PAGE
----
Sunday, January 01, 2012

YLM: The Greensboro Review (Fall 2011)

[Note: 2012 is the Year of the Lit Mag (YLM), and I've resolved to read and comment upon as many issues of literary magazines as I can this year, in part to deal with the piles of the things that have accumulated in my office, but also to get a better feel for the many magazines that are out there. I invite readers to participate by posting about Lit Mags on their own blogs or guest blogging here at Perpetual Folly. Leave a comment with contact information, or send me an email, if you're interested.]

First up is The Greensboro Review, chosen because it was the most recent magazine to arrive when I decided to do this. Before digging into the Fall 2011 issue, I'll note that the website doesn't seem to have been updated recently (the Spring 2009 issue is highlighted). Note also that the magazine now accepts online submissions (via Submishmash). The magazine does not feature on the Perpetual Folly Pushcart Prize Ranking for Fiction (which means that in the last 10 years it has received no prizes or special mentions for fiction). However, when the ranking for poetry debuts in a week or so, TGR will be on the list.

The Greensboro Review is a slim volume out of the University of North Carolina at Greensboro. The current issue, Fall 2011, has six short stories (by Sean Padraic McCarthy, Kirk Nesset, Jesse Goolsby, Dan Pope, Reid Wegner, and Patrick Dacey) and poems by 18 poets. [I hesitate to mention this, but I will because much has been made of the supposed difficulty women have in getting work published in magazines: all six of the stories in this issue are by men. I can’t guess why that is the case, but my own magazine tends to see fewer fiction submissions by women, and, as a result, we generally publish more male fiction writers than female. I have no idea what the deal is at TGR. Anyway, I noticed.]

I won’t discuss the poetry in the issue (since I’m primarily a reader and writer of fiction), except to say that I enjoyed “The Great Hunger” by Chelsea Rathburn, but I have to say that I really liked the stories. 

Although all the stories are good, my favorite is probably “Sing for Me” by Patrick Dacey, about Henry, who is sent from Buffalo, NY, to spend three months on a project at a factory near Qingdao, China. Henry, who has recently been dumped by his girlfriend (a singer), does the things that lonely guys do on long overseas assignments: drinks too much, seems bored, has a run-in with some locals, gets sick, visits prostitutes. Also, eventually, Henry becomes enamored of Lulu, a cleaning-woman with a sweet voice whom he first sees in a Karaoke club. What I like about the story is its freshness—the setting is unusual and the pairing of Henry and Lulu is also new. There’s also the element of Henry’s assistant/translator, “Kid,” who livens things up considerably. One reason this story appealed to me is the setting. People seem to like stories set in foreign countries, and I’m interested in China, so I was immediately drawn in. But the structure is classic—put a character in an unfamiliar environment and you’ve got instant tension. I would add that if the environment is also unfamiliar to the reader that the tension is further enhanced. Unusually, the story gives us a lot of background before we get to his first glimpse of Lulu and the beginning of his quest to find her.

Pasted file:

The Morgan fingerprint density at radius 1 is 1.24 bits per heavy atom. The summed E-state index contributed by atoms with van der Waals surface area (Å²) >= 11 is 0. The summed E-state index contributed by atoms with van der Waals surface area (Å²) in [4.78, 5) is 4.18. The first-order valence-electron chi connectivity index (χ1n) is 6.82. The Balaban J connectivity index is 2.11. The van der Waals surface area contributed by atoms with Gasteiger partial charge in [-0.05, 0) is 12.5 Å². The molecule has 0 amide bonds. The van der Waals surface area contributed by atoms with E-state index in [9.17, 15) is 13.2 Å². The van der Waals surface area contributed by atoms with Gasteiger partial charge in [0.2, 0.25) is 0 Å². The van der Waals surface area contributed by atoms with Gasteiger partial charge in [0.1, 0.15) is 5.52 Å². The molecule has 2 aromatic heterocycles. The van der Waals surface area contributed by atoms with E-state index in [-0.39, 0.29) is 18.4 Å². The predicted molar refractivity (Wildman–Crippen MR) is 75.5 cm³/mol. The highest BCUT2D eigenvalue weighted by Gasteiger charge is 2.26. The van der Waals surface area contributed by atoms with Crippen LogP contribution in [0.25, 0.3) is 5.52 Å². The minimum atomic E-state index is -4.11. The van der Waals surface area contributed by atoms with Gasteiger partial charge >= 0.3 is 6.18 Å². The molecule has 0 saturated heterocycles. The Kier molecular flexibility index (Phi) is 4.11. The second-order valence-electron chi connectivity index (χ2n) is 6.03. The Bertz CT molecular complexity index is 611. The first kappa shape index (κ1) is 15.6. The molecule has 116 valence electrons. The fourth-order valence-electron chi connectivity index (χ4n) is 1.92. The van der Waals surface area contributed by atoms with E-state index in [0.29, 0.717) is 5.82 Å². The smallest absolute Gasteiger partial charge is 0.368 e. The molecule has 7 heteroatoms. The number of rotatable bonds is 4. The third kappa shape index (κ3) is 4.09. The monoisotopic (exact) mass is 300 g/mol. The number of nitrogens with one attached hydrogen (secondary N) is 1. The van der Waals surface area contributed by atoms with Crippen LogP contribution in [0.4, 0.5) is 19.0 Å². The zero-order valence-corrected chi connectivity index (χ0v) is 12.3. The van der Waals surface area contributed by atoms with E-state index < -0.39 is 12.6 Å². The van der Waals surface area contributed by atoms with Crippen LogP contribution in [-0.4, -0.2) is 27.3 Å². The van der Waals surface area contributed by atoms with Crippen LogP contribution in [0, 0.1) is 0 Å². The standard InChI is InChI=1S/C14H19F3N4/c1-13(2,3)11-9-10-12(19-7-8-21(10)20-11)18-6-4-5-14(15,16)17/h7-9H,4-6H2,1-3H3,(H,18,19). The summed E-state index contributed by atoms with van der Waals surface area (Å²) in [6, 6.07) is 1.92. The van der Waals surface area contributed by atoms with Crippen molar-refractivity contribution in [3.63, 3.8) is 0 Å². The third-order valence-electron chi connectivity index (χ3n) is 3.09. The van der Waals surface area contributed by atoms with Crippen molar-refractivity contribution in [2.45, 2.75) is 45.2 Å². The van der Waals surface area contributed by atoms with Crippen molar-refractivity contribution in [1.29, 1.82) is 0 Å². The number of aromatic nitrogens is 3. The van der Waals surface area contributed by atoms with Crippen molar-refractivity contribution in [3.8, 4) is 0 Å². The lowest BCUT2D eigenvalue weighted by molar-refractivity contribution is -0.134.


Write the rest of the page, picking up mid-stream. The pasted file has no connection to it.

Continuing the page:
Then there’s Kirk Nesset’s “Miami,” a long story about a pig. Nesset recently had a flash fiction piece in Prime Number Magazine, which you can read here. But the story about the pig is really about a couple of college roommates and their trials and tribulations, including conflicts with parents, boyfriends, and the pig (“. . . a house with a pig is a curious thing.”).

“Safety” by Jesse Goolsby is a compelling story about a guy with a deep, dark secret who marries a woman whose brother, Dub, is an endless source of trouble. I love titles with multiple meanings and in this story a gun—an item in which one of the meanings of “safety” is important—plays a crucial role.

I should also mention “Testudo” by Reid Wegner if only because I’ve never before seen a story from the point of view of a tortoise—a Russian tortoise born in Afghanistan, no less.


Ginger said...

Their submission guidelines are *really* out of date: "All manuscripts meeting the above requirements and submitted by 15 September 2007 will be considered for publication in The Greensboro Review as well as for The Robert Watson Literary Prizes."

Thinkin' folks have missed that September 15th, 2007 deadline by a year or four.

Clifford Garstang said...

Yes. But if one isn't put off by that and makes it to the Submishmash page, those guidelines look okay.